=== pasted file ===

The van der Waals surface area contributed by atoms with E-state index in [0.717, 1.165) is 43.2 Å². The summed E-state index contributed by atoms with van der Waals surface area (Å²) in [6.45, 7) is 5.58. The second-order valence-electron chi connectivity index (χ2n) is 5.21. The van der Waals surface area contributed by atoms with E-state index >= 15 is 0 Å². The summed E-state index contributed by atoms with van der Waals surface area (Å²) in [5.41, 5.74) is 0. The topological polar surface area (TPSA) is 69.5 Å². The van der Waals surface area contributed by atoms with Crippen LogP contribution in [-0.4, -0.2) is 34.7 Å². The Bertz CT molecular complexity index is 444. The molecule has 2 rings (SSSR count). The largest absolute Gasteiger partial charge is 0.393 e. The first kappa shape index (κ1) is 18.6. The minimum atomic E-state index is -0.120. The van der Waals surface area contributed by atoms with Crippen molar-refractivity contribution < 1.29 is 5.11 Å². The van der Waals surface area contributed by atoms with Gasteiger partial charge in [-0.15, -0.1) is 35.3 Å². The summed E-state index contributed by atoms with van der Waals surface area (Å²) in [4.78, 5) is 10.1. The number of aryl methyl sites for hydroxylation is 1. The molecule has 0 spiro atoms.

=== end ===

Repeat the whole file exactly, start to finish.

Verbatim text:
The van der Waals surface area contributed by atoms with E-state index in [0.717, 1.165) is 43.2 Å². The summed E-state index contributed by atoms with van der Waals surface area (Å²) in [6.45, 7) is 5.58. The second-order valence-electron chi connectivity index (χ2n) is 5.21. The van der Waals surface area contributed by atoms with E-state index >= 15 is 0 Å². The summed E-state index contributed by atoms with van der Waals surface area (Å²) in [5.41, 5.74) is 0. The topological polar surface area (TPSA) is 69.5 Å². The van der Waals surface area contributed by atoms with Crippen LogP contribution in [-0.4, -0.2) is 34.7 Å². The Bertz CT molecular complexity index is 444. The molecule has 2 rings (SSSR count). The largest absolute Gasteiger partial charge is 0.393 e. The first kappa shape index (κ1) is 18.6. The minimum atomic E-state index is -0.120. The van der Waals surface area contributed by atoms with Crippen molar-refractivity contribution < 1.29 is 5.11 Å². The van der Waals surface area contributed by atoms with Gasteiger partial charge in [-0.15, -0.1) is 35.3 Å². The summed E-state index contributed by atoms with van der Waals surface area (Å²) in [4.78, 5) is 10.1. The number of aryl methyl sites for hydroxylation is 1. The molecule has 0 spiro atoms.